Study: Student loans getting in the way of retirement

New study: Student loans are making it harder... 02:14

When Jess Sanchez got his master's degree in education, the fifth grade teacher finished with more than $90,000 in student loan debt. His first thought when he saw the bill: "Crap. What did I do?"

The 35-year-old Southern Californian was hoping to save for retirement and help pay for his 10-year-old son's college one day. But Sanchez says half his $50,000 salary will go toward paying off his loans.

Jess Sanchez and his son Jess Sanchez

"I have no budget for retirement right now. Right now I'm just trying to keep afloat financially, making sure I keep a roof over my son's head," said Sanchez.

According to a new study, the average student loan debt of $35,000 can cost graduates nearly $700,000 in lost retirement savings over a 50-year period.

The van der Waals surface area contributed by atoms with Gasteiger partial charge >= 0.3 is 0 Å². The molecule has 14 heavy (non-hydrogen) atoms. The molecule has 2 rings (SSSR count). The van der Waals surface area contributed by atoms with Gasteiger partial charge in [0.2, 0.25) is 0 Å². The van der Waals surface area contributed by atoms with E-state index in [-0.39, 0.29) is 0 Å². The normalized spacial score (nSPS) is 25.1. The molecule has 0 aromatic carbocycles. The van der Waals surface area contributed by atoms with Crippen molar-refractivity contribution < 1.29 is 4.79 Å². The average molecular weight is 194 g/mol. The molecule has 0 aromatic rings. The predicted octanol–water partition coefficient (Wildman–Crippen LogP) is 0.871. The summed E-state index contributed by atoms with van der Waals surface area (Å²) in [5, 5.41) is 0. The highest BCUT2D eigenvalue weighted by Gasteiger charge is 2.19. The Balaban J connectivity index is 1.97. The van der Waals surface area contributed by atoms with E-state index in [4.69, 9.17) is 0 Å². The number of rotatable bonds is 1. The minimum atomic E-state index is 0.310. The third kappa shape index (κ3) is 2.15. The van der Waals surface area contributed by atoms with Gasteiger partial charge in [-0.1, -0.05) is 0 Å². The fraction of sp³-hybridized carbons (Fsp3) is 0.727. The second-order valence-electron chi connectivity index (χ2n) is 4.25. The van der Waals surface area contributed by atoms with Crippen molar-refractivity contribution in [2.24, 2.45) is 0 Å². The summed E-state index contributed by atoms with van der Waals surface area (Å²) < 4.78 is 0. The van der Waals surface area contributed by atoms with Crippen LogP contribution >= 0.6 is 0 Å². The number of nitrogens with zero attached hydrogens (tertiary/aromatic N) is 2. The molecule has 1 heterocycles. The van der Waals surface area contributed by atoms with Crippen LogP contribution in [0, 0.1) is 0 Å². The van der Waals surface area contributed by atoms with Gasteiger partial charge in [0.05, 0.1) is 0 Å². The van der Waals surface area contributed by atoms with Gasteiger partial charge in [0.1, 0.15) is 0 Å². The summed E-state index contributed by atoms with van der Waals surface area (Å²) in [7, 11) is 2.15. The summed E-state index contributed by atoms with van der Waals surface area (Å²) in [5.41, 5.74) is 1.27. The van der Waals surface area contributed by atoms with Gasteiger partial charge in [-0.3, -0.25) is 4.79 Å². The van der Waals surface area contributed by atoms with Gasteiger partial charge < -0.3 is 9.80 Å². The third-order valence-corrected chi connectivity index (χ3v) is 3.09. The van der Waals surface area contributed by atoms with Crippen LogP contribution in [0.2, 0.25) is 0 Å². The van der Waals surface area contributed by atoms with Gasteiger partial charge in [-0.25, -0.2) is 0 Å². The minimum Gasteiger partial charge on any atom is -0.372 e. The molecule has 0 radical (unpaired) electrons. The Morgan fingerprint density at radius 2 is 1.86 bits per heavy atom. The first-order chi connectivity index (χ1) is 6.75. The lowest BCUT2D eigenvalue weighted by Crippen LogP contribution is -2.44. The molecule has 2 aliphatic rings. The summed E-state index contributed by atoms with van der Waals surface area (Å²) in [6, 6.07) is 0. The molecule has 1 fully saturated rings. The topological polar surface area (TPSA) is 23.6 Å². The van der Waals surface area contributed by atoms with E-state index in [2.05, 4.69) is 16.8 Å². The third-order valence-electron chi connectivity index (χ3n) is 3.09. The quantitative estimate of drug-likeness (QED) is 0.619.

How to balance student loans and retirement s... 02:46

"Your fate is you're not gonna retire 'til your 75, which is pretty sobering," said Farnoosh Torabi, a personal finance expert with NerdWallet.

Torabi doesn't think paying down college debt and putting money aside for the future should be an either/or situation. She advises millennials to modify or stretch their loans, while cutting back on expenses. Even a small savings now will pay off hugely down the road.

"Albert Einstein called compound interest the 8th wonder of the world. And I think he was right," said Torabi.

If a 23-year-old earning the median salary, who has $35,000 in student debt, saves 6 percent they can expect to retire at 75. But increase that to 10 percent and the retirement age drops by five years.

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The average student debt is now $5,500 higher than it was just three years ago. If that rise isn't somehow slowed, the student loan crisis will become a retirement crisis.

  • Anthony Mason
    Anthony Mason

    CBS News senior business and economics correspondent; Co-host, "CBS This Morning: Saturday"